Electricity or fuel consumption is an example of a cost that could go in either the direct or indirect cost bucket. On one hand, the entire business (including the indirect functions of the business) consume power, so unless you're splitting how much goes to direct production vs. indirect functions, it's best left as an indirect cost. However, you might be able to do that attribution easily if arms of your business operate in different facilities or use different types of power.

How to Calculate Direct Costs

direct cost = direct material cost + direct labor cost + expenses

Direct Material Cost

This is the amount of materials that are needed to produce the item or complete the project. Add up all the materials that go into the production of a single unit.

Direct Labor Cost

This is the amount of labor that is required to produce a the item or complete the project. List all the employees that contribute directly to the production of a single unit. Then, determine how much time each of them is expected to put into producing a single unit. From there, you can use their salaries to determine the labor cost of a unit.

Other Expenses

Use the list above to determine other expenses that might directly contribute to production.

You might choose measure direct cost on a monthly basis by taking the cost to produce a single unit and multiplying that figure with the number of units you intend to produce per month. Or you could analyze on a quarterly or yearly basis. Just be sure that you're comparing apples to apples in terms of how you're measuring material cost, labor cost, and other expenses in this regard. You don't want to add a monthly figure with a quarterly figure, for example, because that will throw your calculations off.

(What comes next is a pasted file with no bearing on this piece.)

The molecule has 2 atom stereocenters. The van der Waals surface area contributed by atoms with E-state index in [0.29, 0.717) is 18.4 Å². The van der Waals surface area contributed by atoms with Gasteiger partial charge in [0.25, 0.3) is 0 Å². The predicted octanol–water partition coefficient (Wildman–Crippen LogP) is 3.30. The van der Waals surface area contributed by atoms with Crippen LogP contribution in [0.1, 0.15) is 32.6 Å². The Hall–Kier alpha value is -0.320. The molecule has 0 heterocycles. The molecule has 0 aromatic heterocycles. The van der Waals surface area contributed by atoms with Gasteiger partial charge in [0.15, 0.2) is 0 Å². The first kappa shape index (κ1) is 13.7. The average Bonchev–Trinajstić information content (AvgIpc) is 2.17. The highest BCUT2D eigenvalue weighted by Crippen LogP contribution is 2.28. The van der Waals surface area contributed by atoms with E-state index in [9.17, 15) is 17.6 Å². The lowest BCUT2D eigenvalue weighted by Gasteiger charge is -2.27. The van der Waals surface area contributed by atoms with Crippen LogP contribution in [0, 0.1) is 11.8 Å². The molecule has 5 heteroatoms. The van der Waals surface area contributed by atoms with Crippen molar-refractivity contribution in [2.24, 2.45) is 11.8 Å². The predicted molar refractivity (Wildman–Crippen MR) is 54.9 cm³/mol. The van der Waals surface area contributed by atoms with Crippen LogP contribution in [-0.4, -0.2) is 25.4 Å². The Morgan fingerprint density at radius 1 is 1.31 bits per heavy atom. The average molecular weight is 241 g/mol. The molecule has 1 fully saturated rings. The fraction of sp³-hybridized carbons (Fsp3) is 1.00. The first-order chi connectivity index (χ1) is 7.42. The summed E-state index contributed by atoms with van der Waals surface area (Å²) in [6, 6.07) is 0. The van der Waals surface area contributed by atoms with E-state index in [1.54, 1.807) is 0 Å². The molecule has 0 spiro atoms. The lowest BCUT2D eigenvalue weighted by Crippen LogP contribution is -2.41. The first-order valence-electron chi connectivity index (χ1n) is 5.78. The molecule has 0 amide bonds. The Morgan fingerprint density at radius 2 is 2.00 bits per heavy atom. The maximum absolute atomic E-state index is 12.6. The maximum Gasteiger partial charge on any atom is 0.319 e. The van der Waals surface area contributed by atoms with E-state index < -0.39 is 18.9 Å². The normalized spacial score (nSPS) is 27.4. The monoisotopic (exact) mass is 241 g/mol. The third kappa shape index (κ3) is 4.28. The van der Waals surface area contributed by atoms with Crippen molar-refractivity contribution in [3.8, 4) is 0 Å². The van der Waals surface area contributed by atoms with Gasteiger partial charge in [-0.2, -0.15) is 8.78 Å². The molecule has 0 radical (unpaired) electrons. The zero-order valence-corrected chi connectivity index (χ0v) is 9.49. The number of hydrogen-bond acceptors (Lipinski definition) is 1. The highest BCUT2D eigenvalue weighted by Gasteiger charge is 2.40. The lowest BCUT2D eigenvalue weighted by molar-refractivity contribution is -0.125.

By understanding your direct and indirect costs (overhead), you're well on your way to creating a pricing structure and turning a profit. These are important components to your business plan as you determine how to operationalize and grow.

Editor's Note: This blog post was originally published in March 2019, but has been updated for comprehensiveness.